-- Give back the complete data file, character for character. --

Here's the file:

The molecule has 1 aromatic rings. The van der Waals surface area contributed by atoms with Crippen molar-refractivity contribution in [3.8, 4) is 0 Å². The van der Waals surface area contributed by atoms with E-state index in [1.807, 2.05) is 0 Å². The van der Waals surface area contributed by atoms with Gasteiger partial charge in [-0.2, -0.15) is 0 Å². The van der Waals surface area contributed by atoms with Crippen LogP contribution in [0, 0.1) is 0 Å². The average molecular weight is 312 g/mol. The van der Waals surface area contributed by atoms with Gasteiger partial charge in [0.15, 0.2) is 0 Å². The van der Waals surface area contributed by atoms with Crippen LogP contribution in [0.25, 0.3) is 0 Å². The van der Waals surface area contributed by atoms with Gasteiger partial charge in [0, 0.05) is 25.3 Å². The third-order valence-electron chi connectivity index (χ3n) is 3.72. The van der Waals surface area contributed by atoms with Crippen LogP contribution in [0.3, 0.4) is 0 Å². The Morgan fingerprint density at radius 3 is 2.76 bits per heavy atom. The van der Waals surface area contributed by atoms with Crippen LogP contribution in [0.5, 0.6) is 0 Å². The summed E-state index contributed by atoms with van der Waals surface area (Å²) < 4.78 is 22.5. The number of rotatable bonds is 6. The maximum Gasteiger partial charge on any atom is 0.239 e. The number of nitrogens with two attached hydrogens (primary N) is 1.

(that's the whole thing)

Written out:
The molecule has 1 aromatic rings. The van der Waals surface area contributed by atoms with Crippen molar-refractivity contribution in [3.8, 4) is 0 Å². The van der Waals surface area contributed by atoms with E-state index in [1.807, 2.05) is 0 Å². The van der Waals surface area contributed by atoms with Gasteiger partial charge in [-0.2, -0.15) is 0 Å². The van der Waals surface area contributed by atoms with Crippen LogP contribution in [0, 0.1) is 0 Å². The average molecular weight is 312 g/mol. The van der Waals surface area contributed by atoms with Gasteiger partial charge in [0.15, 0.2) is 0 Å². The van der Waals surface area contributed by atoms with Crippen LogP contribution in [0.25, 0.3) is 0 Å². The van der Waals surface area contributed by atoms with Gasteiger partial charge in [0, 0.05) is 25.3 Å². The third-order valence-electron chi connectivity index (χ3n) is 3.72. The van der Waals surface area contributed by atoms with Crippen LogP contribution in [0.3, 0.4) is 0 Å². The Morgan fingerprint density at radius 3 is 2.76 bits per heavy atom. The van der Waals surface area contributed by atoms with Crippen LogP contribution in [0.5, 0.6) is 0 Å². The summed E-state index contributed by atoms with van der Waals surface area (Å²) < 4.78 is 22.5. The number of rotatable bonds is 6. The maximum Gasteiger partial charge on any atom is 0.239 e. The number of nitrogens with two attached hydrogens (primary N) is 1.